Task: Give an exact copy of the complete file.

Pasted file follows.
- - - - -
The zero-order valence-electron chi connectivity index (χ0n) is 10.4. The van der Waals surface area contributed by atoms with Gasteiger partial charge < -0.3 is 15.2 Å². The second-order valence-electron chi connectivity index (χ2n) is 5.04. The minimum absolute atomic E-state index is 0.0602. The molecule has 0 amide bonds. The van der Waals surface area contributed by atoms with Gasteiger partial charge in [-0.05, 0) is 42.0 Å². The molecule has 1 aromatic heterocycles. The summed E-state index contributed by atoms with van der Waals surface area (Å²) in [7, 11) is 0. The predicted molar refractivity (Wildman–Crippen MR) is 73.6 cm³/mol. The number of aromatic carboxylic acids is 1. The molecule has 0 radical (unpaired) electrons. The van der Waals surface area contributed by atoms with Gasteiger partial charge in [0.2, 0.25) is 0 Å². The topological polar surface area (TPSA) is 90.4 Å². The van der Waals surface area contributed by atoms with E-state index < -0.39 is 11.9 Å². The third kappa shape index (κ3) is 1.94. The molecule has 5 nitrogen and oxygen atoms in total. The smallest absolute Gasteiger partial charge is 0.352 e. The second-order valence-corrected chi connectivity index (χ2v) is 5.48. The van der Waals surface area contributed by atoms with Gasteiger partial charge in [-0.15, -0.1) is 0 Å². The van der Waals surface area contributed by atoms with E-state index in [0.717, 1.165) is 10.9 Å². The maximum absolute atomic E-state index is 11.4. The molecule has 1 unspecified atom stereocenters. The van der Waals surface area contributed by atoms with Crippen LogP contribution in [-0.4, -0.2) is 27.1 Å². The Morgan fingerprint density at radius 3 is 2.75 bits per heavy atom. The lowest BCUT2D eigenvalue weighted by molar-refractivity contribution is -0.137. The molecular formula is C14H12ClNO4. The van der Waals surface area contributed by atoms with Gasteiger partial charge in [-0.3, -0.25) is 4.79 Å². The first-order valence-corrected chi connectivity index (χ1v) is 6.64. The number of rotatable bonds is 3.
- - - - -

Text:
The zero-order valence-electron chi connectivity index (χ0n) is 10.4. The van der Waals surface area contributed by atoms with Gasteiger partial charge < -0.3 is 15.2 Å². The second-order valence-electron chi connectivity index (χ2n) is 5.04. The minimum absolute atomic E-state index is 0.0602. The molecule has 0 amide bonds. The van der Waals surface area contributed by atoms with Gasteiger partial charge in [-0.05, 0) is 42.0 Å². The molecule has 1 aromatic heterocycles. The summed E-state index contributed by atoms with van der Waals surface area (Å²) in [7, 11) is 0. The predicted molar refractivity (Wildman–Crippen MR) is 73.6 cm³/mol. The number of aromatic carboxylic acids is 1. The molecule has 0 radical (unpaired) electrons. The van der Waals surface area contributed by atoms with Gasteiger partial charge in [0.2, 0.25) is 0 Å². The topological polar surface area (TPSA) is 90.4 Å². The van der Waals surface area contributed by atoms with E-state index < -0.39 is 11.9 Å². The third kappa shape index (κ3) is 1.94. The molecule has 5 nitrogen and oxygen atoms in total. The smallest absolute Gasteiger partial charge is 0.352 e. The second-order valence-corrected chi connectivity index (χ2v) is 5.48. The van der Waals surface area contributed by atoms with Gasteiger partial charge in [-0.15, -0.1) is 0 Å². The van der Waals surface area contributed by atoms with E-state index in [0.717, 1.165) is 10.9 Å². The maximum absolute atomic E-state index is 11.4. The molecule has 1 unspecified atom stereocenters. The van der Waals surface area contributed by atoms with Crippen LogP contribution in [-0.4, -0.2) is 27.1 Å². The Morgan fingerprint density at radius 3 is 2.75 bits per heavy atom. The lowest BCUT2D eigenvalue weighted by molar-refractivity contribution is -0.137. The molecular formula is C14H12ClNO4. The van der Waals surface area contributed by atoms with Gasteiger partial charge in [-0.3, -0.25) is 4.79 Å². The first-order valence-corrected chi connectivity index (χ1v) is 6.64. The number of rotatable bonds is 3.